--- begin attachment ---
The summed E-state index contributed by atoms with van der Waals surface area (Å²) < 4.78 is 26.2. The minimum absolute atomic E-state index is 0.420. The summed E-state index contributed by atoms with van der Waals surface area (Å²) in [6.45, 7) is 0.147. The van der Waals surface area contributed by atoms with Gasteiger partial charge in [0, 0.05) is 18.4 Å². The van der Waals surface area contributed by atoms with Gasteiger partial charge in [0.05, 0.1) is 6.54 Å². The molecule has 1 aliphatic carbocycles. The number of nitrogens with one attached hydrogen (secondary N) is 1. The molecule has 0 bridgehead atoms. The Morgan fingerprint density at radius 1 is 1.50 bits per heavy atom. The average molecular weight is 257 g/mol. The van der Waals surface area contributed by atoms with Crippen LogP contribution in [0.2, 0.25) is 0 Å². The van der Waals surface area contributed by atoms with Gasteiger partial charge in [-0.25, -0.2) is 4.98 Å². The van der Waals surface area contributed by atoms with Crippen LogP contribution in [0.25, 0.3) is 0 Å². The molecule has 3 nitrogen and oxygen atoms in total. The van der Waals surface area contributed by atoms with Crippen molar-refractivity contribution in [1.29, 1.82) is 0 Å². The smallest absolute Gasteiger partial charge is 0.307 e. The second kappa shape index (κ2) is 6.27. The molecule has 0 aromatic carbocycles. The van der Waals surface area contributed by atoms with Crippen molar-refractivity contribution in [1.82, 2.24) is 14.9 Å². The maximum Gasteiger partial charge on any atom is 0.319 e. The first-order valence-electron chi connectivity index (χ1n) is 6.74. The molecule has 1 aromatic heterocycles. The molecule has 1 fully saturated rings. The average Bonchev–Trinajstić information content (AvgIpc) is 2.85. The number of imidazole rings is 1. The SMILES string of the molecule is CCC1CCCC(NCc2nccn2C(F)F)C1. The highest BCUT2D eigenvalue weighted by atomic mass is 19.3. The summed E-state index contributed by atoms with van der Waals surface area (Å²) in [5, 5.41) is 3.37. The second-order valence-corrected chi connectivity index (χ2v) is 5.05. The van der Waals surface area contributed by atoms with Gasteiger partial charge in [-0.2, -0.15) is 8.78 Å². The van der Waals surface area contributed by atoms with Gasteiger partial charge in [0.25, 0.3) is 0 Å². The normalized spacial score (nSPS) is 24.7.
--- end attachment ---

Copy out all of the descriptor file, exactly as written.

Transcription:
The summed E-state index contributed by atoms with van der Waals surface area (Å²) < 4.78 is 26.2. The minimum absolute atomic E-state index is 0.420. The summed E-state index contributed by atoms with van der Waals surface area (Å²) in [6.45, 7) is 0.147. The van der Waals surface area contributed by atoms with Gasteiger partial charge in [0, 0.05) is 18.4 Å². The van der Waals surface area contributed by atoms with Gasteiger partial charge in [0.05, 0.1) is 6.54 Å². The molecule has 1 aliphatic carbocycles. The number of nitrogens with one attached hydrogen (secondary N) is 1. The molecule has 0 bridgehead atoms. The Morgan fingerprint density at radius 1 is 1.50 bits per heavy atom. The average molecular weight is 257 g/mol. The van der Waals surface area contributed by atoms with Crippen LogP contribution in [0.2, 0.25) is 0 Å². The van der Waals surface area contributed by atoms with Gasteiger partial charge in [-0.25, -0.2) is 4.98 Å². The van der Waals surface area contributed by atoms with Crippen LogP contribution in [0.25, 0.3) is 0 Å². The molecule has 3 nitrogen and oxygen atoms in total. The van der Waals surface area contributed by atoms with Crippen molar-refractivity contribution in [1.29, 1.82) is 0 Å². The smallest absolute Gasteiger partial charge is 0.307 e. The second kappa shape index (κ2) is 6.27. The molecule has 0 aromatic carbocycles. The van der Waals surface area contributed by atoms with Crippen molar-refractivity contribution in [1.82, 2.24) is 14.9 Å². The maximum Gasteiger partial charge on any atom is 0.319 e. The first-order valence-electron chi connectivity index (χ1n) is 6.74. The molecule has 1 aromatic heterocycles. The molecule has 1 fully saturated rings. The average Bonchev–Trinajstić information content (AvgIpc) is 2.85. The number of imidazole rings is 1. The SMILES string of the molecule is CCC1CCCC(NCc2nccn2C(F)F)C1. The highest BCUT2D eigenvalue weighted by atomic mass is 19.3. The summed E-state index contributed by atoms with van der Waals surface area (Å²) in [5, 5.41) is 3.37. The second-order valence-corrected chi connectivity index (χ2v) is 5.05. The van der Waals surface area contributed by atoms with Gasteiger partial charge in [-0.2, -0.15) is 8.78 Å². The van der Waals surface area contributed by atoms with Gasteiger partial charge in [0.25, 0.3) is 0 Å². The normalized spacial score (nSPS) is 24.7.